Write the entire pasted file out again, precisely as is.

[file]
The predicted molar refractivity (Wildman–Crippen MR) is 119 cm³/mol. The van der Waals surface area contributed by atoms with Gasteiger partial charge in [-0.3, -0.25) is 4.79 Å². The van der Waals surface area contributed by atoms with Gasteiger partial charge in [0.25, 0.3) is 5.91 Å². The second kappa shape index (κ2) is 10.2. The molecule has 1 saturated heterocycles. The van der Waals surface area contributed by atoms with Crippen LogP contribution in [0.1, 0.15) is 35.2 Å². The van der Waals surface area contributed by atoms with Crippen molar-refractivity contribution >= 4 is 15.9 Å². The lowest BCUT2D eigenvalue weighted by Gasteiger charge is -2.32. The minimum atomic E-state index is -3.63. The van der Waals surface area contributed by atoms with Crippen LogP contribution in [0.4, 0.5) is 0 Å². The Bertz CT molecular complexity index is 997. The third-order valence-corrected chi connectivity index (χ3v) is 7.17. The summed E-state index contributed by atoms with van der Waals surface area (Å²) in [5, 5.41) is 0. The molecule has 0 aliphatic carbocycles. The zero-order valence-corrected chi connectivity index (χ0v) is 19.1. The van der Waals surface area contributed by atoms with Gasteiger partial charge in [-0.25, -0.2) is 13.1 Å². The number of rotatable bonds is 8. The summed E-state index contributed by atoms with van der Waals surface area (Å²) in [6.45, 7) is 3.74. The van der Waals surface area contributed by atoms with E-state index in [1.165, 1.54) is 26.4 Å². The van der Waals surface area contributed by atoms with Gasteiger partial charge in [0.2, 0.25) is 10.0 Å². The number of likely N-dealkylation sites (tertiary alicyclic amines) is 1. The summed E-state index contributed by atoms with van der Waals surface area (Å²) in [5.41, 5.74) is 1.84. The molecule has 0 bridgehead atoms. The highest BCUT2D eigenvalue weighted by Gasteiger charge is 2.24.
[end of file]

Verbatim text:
The predicted molar refractivity (Wildman–Crippen MR) is 119 cm³/mol. The van der Waals surface area contributed by atoms with Gasteiger partial charge in [-0.3, -0.25) is 4.79 Å². The van der Waals surface area contributed by atoms with Gasteiger partial charge in [0.25, 0.3) is 5.91 Å². The second kappa shape index (κ2) is 10.2. The molecule has 1 saturated heterocycles. The van der Waals surface area contributed by atoms with Crippen LogP contribution in [0.1, 0.15) is 35.2 Å². The van der Waals surface area contributed by atoms with Crippen molar-refractivity contribution >= 4 is 15.9 Å². The lowest BCUT2D eigenvalue weighted by Gasteiger charge is -2.32. The minimum atomic E-state index is -3.63. The van der Waals surface area contributed by atoms with Crippen LogP contribution in [0.4, 0.5) is 0 Å². The Bertz CT molecular complexity index is 997. The third-order valence-corrected chi connectivity index (χ3v) is 7.17. The summed E-state index contributed by atoms with van der Waals surface area (Å²) in [5, 5.41) is 0. The molecule has 0 aliphatic carbocycles. The zero-order valence-corrected chi connectivity index (χ0v) is 19.1. The van der Waals surface area contributed by atoms with Gasteiger partial charge in [-0.25, -0.2) is 13.1 Å². The number of rotatable bonds is 8. The summed E-state index contributed by atoms with van der Waals surface area (Å²) in [6.45, 7) is 3.74. The van der Waals surface area contributed by atoms with E-state index in [1.165, 1.54) is 26.4 Å². The van der Waals surface area contributed by atoms with Gasteiger partial charge in [0.2, 0.25) is 10.0 Å². The number of likely N-dealkylation sites (tertiary alicyclic amines) is 1. The summed E-state index contributed by atoms with van der Waals surface area (Å²) in [5.41, 5.74) is 1.84. The molecule has 0 bridgehead atoms. The highest BCUT2D eigenvalue weighted by Gasteiger charge is 2.24.